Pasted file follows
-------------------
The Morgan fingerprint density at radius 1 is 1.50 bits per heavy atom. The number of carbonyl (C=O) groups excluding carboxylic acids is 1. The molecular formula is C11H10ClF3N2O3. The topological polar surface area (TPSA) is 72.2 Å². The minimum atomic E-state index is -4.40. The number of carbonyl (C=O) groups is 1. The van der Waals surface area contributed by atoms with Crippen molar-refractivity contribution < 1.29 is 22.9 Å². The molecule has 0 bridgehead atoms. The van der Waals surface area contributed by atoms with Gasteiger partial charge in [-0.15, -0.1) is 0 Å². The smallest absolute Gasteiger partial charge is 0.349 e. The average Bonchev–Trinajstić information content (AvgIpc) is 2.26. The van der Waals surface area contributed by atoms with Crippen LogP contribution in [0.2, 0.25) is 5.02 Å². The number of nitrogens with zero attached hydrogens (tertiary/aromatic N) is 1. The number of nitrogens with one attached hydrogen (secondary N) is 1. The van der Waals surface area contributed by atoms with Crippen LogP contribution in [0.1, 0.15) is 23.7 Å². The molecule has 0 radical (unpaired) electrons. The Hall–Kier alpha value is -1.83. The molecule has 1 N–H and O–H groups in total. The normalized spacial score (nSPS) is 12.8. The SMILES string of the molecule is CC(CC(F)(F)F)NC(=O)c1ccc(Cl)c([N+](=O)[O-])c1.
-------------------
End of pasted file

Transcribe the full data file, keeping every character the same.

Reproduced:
The Morgan fingerprint density at radius 1 is 1.50 bits per heavy atom. The number of carbonyl (C=O) groups excluding carboxylic acids is 1. The molecular formula is C11H10ClF3N2O3. The topological polar surface area (TPSA) is 72.2 Å². The minimum atomic E-state index is -4.40. The number of carbonyl (C=O) groups is 1. The van der Waals surface area contributed by atoms with Crippen molar-refractivity contribution < 1.29 is 22.9 Å². The molecule has 0 bridgehead atoms. The van der Waals surface area contributed by atoms with Gasteiger partial charge in [-0.15, -0.1) is 0 Å². The smallest absolute Gasteiger partial charge is 0.349 e. The average Bonchev–Trinajstić information content (AvgIpc) is 2.26. The van der Waals surface area contributed by atoms with Crippen LogP contribution in [0.2, 0.25) is 5.02 Å². The number of nitrogens with zero attached hydrogens (tertiary/aromatic N) is 1. The number of nitrogens with one attached hydrogen (secondary N) is 1. The van der Waals surface area contributed by atoms with Crippen LogP contribution in [0.1, 0.15) is 23.7 Å². The molecule has 0 radical (unpaired) electrons. The Hall–Kier alpha value is -1.83. The molecule has 1 N–H and O–H groups in total. The normalized spacial score (nSPS) is 12.8. The SMILES string of the molecule is CC(CC(F)(F)F)NC(=O)c1ccc(Cl)c([N+](=O)[O-])c1.